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Burlington County NJ

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Medford is a township in Burlington County, New Jersey, United States. As of the 2010 United States Census, the township’s population was 23,033, reflecting an increase of 780 (+3.5%) from the 22,253 counted in the 2000 Census, which had in turn increased by 1,727 (+8.4%) from the 20,526 counted in the 1990 Census.

Medford was incorporated as a township by an act of the New Jersey Legislature on March 1, 1847, from portions of Evesham Township, based on the results of a referendum held that day. Portions of the township were taken to form Shamong Township (February 19, 1852), Lumberton Township (March 14, 1860) and Medford Lakes (May 17, 1939).

The area known as Medford was sold to Samual Coles in 1670, in all it consisted of 900 acres (3.6 km²). Within the next few years the Braddock, Prickett, Stratton, Branin, and Wilkins families moved to the area (many of whom continue to live in the area today). Upper Evesham, as it was then known, continued to grow from scattered homesteads into a small village. Many of the building and roads built between the sale of the land and the American Revolutionary War are still in existence, which include Oliphant’s Mill, Christopher’s Mill and the Shamong Trail (now known as Stokes Road).

In 1820, when the Post Office opened, the area was officially called Medford of Upper Evesham, using a name that had been pushed by Mark Reeve, a developer who had recently visited Medford, Massachusetts. On March 1, 1847, Medford Township was “set apart from” Evesham Township by Act of the New Jersey Legislature. The first township meeting was held at the Cross Roads (County Route 541 and Church Road) on March 9, 1847. The seat of township government remained there for several years. Part of Medford Township was taken on February 19, 1852, to form Shamong Township, on March 14, 1860, portions were taken to form Lumberton Township. The borders remained unchanged until May 17, 1939, when Medford Lakes was formed.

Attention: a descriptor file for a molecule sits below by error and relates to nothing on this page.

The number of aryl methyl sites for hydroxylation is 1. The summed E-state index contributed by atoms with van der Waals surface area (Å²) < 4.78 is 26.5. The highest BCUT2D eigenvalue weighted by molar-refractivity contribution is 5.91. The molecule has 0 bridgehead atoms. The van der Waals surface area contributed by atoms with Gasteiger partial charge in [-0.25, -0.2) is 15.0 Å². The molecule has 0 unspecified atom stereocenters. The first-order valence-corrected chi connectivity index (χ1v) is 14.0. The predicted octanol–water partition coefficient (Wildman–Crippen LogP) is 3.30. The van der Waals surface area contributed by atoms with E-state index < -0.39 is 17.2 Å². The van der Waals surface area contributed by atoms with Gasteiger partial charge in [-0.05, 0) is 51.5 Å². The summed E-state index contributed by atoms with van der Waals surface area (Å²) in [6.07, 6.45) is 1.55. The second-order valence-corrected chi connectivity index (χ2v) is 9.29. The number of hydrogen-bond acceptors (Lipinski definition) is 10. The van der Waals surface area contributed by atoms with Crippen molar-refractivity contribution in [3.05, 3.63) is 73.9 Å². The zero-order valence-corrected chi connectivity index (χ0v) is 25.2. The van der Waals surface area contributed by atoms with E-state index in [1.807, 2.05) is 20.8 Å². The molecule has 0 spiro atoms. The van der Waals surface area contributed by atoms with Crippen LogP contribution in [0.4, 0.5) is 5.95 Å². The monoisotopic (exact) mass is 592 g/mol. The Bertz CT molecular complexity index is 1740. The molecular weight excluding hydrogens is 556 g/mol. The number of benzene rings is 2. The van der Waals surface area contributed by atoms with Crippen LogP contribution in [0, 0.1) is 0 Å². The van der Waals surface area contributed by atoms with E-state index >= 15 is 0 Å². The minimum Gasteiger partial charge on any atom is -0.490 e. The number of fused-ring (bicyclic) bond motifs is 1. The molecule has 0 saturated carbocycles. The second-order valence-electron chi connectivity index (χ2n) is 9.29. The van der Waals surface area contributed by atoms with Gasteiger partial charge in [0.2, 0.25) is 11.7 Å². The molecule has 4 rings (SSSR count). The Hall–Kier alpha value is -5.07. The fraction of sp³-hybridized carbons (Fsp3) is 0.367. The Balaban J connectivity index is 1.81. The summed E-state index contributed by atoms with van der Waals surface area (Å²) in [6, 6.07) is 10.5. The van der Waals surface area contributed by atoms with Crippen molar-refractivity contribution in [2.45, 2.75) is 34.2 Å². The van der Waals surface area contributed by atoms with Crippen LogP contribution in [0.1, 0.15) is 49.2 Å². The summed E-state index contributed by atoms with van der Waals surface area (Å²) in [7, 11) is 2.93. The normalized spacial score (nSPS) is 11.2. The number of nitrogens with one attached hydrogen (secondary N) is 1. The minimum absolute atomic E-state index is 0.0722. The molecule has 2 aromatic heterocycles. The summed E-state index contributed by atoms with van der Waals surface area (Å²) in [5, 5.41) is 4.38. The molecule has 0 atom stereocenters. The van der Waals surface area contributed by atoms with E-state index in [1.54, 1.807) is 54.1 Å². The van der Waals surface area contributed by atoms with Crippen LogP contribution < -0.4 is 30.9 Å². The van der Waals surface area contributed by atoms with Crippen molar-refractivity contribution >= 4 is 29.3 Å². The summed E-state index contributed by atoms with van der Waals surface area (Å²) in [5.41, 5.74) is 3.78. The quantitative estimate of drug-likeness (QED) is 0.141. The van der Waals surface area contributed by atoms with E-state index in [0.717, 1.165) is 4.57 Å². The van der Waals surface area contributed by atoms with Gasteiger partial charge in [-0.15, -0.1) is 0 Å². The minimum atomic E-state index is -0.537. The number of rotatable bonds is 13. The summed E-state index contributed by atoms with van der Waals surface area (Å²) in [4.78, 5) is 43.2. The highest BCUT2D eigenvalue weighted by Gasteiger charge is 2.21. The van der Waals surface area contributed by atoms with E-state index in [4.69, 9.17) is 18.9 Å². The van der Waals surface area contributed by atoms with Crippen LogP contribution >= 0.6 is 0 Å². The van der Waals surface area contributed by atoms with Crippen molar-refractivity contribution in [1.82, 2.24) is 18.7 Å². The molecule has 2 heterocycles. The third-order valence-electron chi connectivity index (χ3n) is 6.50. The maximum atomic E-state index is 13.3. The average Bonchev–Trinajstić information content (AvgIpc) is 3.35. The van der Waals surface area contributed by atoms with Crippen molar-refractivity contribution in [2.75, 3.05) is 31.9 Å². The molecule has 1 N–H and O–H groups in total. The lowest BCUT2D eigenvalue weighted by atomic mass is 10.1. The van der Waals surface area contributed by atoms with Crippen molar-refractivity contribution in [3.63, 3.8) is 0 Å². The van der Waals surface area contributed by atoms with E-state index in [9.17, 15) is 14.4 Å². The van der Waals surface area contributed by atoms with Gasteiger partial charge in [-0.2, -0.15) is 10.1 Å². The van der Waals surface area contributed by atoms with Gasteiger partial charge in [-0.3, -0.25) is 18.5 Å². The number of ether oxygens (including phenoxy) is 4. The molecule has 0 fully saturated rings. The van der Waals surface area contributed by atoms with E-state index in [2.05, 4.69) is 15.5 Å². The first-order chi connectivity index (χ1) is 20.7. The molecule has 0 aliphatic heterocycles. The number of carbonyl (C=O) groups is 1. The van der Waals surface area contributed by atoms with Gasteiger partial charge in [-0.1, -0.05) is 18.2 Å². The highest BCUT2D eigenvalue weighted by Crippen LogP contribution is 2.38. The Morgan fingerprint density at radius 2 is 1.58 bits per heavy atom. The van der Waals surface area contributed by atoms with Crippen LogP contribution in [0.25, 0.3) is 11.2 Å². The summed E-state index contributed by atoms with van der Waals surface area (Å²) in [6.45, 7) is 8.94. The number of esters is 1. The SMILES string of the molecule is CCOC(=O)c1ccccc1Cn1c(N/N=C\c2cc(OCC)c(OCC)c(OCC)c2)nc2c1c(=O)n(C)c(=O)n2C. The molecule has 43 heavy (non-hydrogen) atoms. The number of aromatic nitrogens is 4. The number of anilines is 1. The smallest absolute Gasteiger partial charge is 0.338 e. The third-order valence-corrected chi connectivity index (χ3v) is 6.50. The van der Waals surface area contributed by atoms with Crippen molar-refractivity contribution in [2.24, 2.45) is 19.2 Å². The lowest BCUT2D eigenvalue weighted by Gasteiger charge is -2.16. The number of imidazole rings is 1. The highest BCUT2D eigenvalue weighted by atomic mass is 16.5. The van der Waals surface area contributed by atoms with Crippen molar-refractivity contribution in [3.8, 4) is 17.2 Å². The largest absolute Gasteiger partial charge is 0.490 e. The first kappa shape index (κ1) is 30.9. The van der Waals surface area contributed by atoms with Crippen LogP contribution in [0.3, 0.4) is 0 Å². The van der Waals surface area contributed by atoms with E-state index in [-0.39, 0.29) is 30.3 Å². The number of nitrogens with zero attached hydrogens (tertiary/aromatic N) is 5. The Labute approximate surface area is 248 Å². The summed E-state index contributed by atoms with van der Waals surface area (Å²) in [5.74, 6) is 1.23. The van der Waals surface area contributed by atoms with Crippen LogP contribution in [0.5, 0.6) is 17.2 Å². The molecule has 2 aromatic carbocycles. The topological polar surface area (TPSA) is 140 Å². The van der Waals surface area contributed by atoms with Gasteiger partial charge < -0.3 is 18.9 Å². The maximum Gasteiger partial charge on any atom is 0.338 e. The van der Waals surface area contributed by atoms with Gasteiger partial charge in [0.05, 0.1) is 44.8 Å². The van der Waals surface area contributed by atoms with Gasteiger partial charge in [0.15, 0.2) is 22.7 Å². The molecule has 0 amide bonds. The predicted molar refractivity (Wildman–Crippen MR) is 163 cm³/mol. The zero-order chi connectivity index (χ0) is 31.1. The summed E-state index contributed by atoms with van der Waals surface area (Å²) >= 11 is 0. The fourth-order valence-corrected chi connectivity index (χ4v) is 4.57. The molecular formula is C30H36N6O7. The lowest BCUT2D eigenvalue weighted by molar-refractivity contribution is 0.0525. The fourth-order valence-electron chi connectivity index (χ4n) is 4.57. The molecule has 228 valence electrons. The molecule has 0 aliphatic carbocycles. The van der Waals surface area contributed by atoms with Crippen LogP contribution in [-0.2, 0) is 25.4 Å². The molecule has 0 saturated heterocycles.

A thriving glass making industry developed in Medford as early as 1825 with a glass making furnace making window panes. By 1850, William Porter was operating a glass factory on a triangle of property formed by South Main Street, Mill Street, and Trimble Street. Glass making operating continued on the property throughout the 1880s under company names including Medford Glass Works and Star Glass, which at its peak employed about 250 workers and built up a “company town” of sorts with houses for owners and managers and housing for workers. A company store enabled workers to exchange scrip for food and necessities. Glassmaking operations ended around 1925 and the factory was torn down by the mid-1940s. Today, many of the nearly 30 workers’ homes are neatly kept homes on Trimble and Mill Streets, as well as the owners’ / managers’ residence at 126 South Main St. and the company store at 132 South Main Street.

Medford’s location along the Camden and Atlantic Railroad, increased trade and Medford expanded at a rapid rate in the years after the Civil War. By the 1920s the rail line had been dismantled and the mill industry was in decline, but Medford’s proximity to Philadelphia and Camden County allowed the township’s growth to continue as many families moved from the city and into a more rural area.

According to the United States Census Bureau, the township had a total area of 39.929 square miles (103.416 km2), including 38.921 square miles (100.804 km2) of land and 1.008 square miles (2.611 km2) of water (2.52%).

Unincorporated communities, localities and place names located partially or completely within the township include Birchwood Lakes, Braddocks Mill, Chairville, Christopher Mills, Crossroads, Fairview, Kirbys Mill, Medford Lakes in the Pines, Melrose, Oak Knoll, Oakanickon, Oliphants Mills, Pipers Corners, Reeves, Taunton, Taunton Lake and Wilkins.